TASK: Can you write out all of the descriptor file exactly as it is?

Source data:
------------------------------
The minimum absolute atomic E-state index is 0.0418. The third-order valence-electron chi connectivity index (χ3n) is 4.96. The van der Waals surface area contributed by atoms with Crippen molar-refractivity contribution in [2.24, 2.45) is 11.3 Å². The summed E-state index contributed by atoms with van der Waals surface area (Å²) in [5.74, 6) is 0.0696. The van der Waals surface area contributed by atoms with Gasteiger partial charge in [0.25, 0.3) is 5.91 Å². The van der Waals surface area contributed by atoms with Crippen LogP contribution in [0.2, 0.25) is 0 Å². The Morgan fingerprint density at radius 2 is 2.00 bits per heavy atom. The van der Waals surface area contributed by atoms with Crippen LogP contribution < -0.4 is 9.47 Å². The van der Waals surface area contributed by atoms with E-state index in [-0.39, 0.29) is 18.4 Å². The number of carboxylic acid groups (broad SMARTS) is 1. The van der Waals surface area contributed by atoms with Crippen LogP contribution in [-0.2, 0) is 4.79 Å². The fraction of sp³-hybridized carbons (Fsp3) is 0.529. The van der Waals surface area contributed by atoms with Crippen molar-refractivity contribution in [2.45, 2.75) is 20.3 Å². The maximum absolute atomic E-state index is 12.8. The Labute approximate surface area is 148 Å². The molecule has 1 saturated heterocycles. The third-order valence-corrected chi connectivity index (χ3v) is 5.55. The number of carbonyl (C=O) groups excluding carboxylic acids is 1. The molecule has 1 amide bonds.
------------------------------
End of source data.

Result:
The minimum absolute atomic E-state index is 0.0418. The third-order valence-electron chi connectivity index (χ3n) is 4.96. The van der Waals surface area contributed by atoms with Crippen molar-refractivity contribution in [2.24, 2.45) is 11.3 Å². The summed E-state index contributed by atoms with van der Waals surface area (Å²) in [5.74, 6) is 0.0696. The van der Waals surface area contributed by atoms with Gasteiger partial charge in [0.25, 0.3) is 5.91 Å². The van der Waals surface area contributed by atoms with Crippen LogP contribution in [0.2, 0.25) is 0 Å². The Morgan fingerprint density at radius 2 is 2.00 bits per heavy atom. The van der Waals surface area contributed by atoms with Crippen LogP contribution < -0.4 is 9.47 Å². The van der Waals surface area contributed by atoms with E-state index in [-0.39, 0.29) is 18.4 Å². The number of carboxylic acid groups (broad SMARTS) is 1. The van der Waals surface area contributed by atoms with Crippen LogP contribution in [-0.2, 0) is 4.79 Å². The fraction of sp³-hybridized carbons (Fsp3) is 0.529. The van der Waals surface area contributed by atoms with Crippen molar-refractivity contribution in [2.45, 2.75) is 20.3 Å². The maximum absolute atomic E-state index is 12.8. The Labute approximate surface area is 148 Å². The molecule has 1 saturated heterocycles. The third-order valence-corrected chi connectivity index (χ3v) is 5.55. The number of carbonyl (C=O) groups excluding carboxylic acids is 1. The molecule has 1 amide bonds.